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At some point the Chiefs' players have to put up or shut up with their third coach in three successive years

By Hamish Bidwell
(Photo by Kerry Marshall/Getty Images)

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It’ll all be Clayton McMillan’s fault before too long.


The blame game’s become a staple of Chiefs rugby. Remember Colin Cooper? He couldn’t coach, apparently, with the players and support staff having to take over, before Cooper was relieved of his duties a year early.

How about Warren Gatland? He of decades of success with Connacht, Wasps, Ireland, Wales, Waikato and the British and Irish Lions, but a dismal 0-8 record with the Chiefs in Super Rugby Aotearoa.

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Why Julian Savea should be considered for the All Blacks
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“Warrenball” was not a success in 2020 and a few fans and talking heads wondered aloud about whether Gatland and his supposedly outdated methods should be shown the door too.

Now McMillian – one game into his tenure as the stand-in/replacement for Gatland – has watched a Chiefs team give up on his watch.

You can waffle on about confidence and momentum. You can condemn coaches for not developing the right culture or cultivating a coherent and effective gameplan, but at some point there’s one group who should take sole responsibility for the results.

Friday’s 39-23 loss to the Highlanders in Hamilton was unforgivable. The Highlanders lost two blokes to the sin bin, for crying out loud, and still won at a canter.


And all the while you couldn’t help thinking of a recent quote from Crusaders coach Scott Robertson.

Asked about playing the Highlanders in week one of the Super Rugby season, Robertson said he was wary for one big reason.

Not the Highlanders’ indoor stadium, nor the quality of their squad. No, Robertson said the Highlanders would be a challenge because they “play for’’ coach Tony Brown.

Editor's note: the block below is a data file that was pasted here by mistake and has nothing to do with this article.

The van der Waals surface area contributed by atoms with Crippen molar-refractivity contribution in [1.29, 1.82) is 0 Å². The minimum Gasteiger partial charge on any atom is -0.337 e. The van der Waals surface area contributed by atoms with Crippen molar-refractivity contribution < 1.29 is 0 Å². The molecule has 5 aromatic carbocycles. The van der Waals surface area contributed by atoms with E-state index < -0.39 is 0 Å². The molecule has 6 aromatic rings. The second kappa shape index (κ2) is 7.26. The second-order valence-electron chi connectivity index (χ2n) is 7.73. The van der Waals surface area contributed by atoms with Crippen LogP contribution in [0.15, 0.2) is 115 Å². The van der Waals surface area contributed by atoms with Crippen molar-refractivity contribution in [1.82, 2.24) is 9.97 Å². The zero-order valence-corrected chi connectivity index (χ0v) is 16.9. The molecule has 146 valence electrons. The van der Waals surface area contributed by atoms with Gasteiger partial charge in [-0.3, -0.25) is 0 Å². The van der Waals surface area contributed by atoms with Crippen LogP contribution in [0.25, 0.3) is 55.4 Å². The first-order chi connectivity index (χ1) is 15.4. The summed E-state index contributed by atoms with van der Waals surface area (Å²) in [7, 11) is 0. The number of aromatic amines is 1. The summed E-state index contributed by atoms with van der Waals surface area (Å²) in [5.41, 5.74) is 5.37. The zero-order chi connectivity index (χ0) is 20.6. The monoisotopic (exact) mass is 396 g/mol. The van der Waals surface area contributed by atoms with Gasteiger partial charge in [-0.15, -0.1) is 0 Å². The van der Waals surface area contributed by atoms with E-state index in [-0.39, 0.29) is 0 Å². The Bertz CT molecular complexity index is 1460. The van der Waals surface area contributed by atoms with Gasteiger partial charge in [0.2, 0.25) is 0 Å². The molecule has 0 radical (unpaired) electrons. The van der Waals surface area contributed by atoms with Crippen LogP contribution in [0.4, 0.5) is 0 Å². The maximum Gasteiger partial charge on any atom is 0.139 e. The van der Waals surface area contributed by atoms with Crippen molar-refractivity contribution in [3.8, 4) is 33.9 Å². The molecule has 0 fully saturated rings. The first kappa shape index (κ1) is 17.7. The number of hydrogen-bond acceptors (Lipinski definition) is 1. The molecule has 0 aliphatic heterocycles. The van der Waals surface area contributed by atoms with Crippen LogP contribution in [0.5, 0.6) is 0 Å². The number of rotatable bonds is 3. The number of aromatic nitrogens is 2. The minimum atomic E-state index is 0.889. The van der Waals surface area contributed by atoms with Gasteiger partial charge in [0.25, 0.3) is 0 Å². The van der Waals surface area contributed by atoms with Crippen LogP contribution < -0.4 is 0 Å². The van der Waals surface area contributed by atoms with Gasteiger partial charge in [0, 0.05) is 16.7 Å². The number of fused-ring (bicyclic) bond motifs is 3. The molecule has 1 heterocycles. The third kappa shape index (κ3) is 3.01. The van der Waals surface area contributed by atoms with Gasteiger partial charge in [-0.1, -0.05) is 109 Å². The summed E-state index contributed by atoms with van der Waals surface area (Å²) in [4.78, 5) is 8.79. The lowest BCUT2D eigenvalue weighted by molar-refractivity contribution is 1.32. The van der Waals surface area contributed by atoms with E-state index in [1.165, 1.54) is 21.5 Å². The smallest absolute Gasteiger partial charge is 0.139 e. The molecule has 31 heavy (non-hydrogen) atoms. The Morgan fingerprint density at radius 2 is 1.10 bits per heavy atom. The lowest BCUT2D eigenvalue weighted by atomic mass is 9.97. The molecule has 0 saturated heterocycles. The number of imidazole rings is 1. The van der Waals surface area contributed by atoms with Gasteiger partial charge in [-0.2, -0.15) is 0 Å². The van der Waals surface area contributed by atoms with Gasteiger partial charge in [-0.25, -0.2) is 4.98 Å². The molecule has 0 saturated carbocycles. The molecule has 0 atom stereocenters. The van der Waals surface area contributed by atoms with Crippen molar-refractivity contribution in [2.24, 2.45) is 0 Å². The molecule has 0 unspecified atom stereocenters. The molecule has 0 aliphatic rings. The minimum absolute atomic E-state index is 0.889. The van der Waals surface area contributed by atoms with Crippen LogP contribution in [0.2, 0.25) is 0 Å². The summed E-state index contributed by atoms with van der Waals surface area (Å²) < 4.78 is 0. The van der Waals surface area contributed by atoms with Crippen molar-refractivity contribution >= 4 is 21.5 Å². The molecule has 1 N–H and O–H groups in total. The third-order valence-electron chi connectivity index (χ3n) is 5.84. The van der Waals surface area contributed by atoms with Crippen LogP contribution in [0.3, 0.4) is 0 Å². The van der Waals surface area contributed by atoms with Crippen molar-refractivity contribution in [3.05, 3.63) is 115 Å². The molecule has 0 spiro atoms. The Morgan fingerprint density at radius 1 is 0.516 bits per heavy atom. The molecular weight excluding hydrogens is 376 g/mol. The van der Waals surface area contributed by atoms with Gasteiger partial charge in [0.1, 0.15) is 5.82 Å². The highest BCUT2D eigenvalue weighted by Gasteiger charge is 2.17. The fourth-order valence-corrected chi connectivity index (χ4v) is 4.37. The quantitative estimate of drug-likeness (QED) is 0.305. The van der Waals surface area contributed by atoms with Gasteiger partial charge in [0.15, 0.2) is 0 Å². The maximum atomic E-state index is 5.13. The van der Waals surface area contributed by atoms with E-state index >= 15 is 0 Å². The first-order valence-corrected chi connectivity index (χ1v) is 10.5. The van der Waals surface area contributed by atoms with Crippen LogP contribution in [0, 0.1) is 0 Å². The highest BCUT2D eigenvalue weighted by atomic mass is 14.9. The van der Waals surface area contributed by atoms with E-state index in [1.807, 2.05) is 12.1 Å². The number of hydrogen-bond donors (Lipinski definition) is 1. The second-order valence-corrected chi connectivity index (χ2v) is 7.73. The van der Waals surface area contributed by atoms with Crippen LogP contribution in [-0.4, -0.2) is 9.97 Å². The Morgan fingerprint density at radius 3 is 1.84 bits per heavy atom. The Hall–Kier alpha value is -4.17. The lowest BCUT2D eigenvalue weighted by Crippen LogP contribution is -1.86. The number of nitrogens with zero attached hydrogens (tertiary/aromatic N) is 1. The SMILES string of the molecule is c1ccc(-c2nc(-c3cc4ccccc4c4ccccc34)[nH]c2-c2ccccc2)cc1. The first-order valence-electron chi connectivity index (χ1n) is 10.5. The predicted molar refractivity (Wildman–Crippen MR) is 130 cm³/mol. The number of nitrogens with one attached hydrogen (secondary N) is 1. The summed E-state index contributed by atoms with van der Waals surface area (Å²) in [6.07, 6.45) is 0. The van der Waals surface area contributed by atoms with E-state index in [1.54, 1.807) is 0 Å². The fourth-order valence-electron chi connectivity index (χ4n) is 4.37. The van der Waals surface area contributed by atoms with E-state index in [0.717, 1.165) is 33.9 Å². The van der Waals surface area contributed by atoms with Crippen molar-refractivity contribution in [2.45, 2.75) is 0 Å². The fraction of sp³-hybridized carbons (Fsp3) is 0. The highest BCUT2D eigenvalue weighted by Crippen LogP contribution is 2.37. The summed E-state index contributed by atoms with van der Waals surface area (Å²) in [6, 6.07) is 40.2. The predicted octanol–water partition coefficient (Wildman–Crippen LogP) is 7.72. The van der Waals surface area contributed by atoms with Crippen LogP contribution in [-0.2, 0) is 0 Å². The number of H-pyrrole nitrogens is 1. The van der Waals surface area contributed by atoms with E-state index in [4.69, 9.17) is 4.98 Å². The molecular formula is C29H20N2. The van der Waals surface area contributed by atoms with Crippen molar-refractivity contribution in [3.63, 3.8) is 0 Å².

Who would you say the Chiefs are playing for right now? Themselves? Each other? It’s obviously not been their head coaches.


Dave Rennie is a hard act to follow. In all fairness, few – if any – elite coaches on the circuit would compare that favourably with Rennie.

He gave the Chiefs an identity on and off the park. Staunchly loyal to the players, Rennie was happy to have criticism heaped upon him, so long as his boys were spared.

The Chiefs pushed limits at the breakdown and they niggled and they sledged, but they also won. They were a unit who unequivocally played for each other and their head coach.

The years since Rennie haven’t been great, though. Cooper’s winning percentage was a tick under 53, while poor old Gatland couldn’t win a thing once Super Rugby went all kiwi.

Friday’s defeat didn’t inspire great optimism that the players are any more enthused this season, with their reward for capitulating to the Highlanders now being a trip to Christchurch to meet the Crusaders.

On the evidence so far, only the Hurricanes might offer the Chiefs a winning opportunity in 2021.

There’s a group who can change all that, though. Who can stop claiming their coaches are beneath them and just get on and win some footy games.

Who can take better options and fall off less tackles and stop making middle-of-the-road types such as Jona Nareki look absolutely world class.

Let’s be absolutely fair about this. If the Chiefs go three or four games without a win this season, will we start to see and hear stories that McMillan’s not up to it? That success with Bay of Plenty and the Maori All Blacks does not prepare a coach for the week-in, week-out rigours of Super Rugby.

If it can happen to men of real stature, such as Cooper and Gatland, then it sure as eggs can happen to a fledgling Super coach like McMillan as well.

At some point the Chiefs’ players have to put up or shut up. They have to accept that, much as they’d maybe like to blame a coach, these defeats are actually all on them.

Only then will they start to win again.


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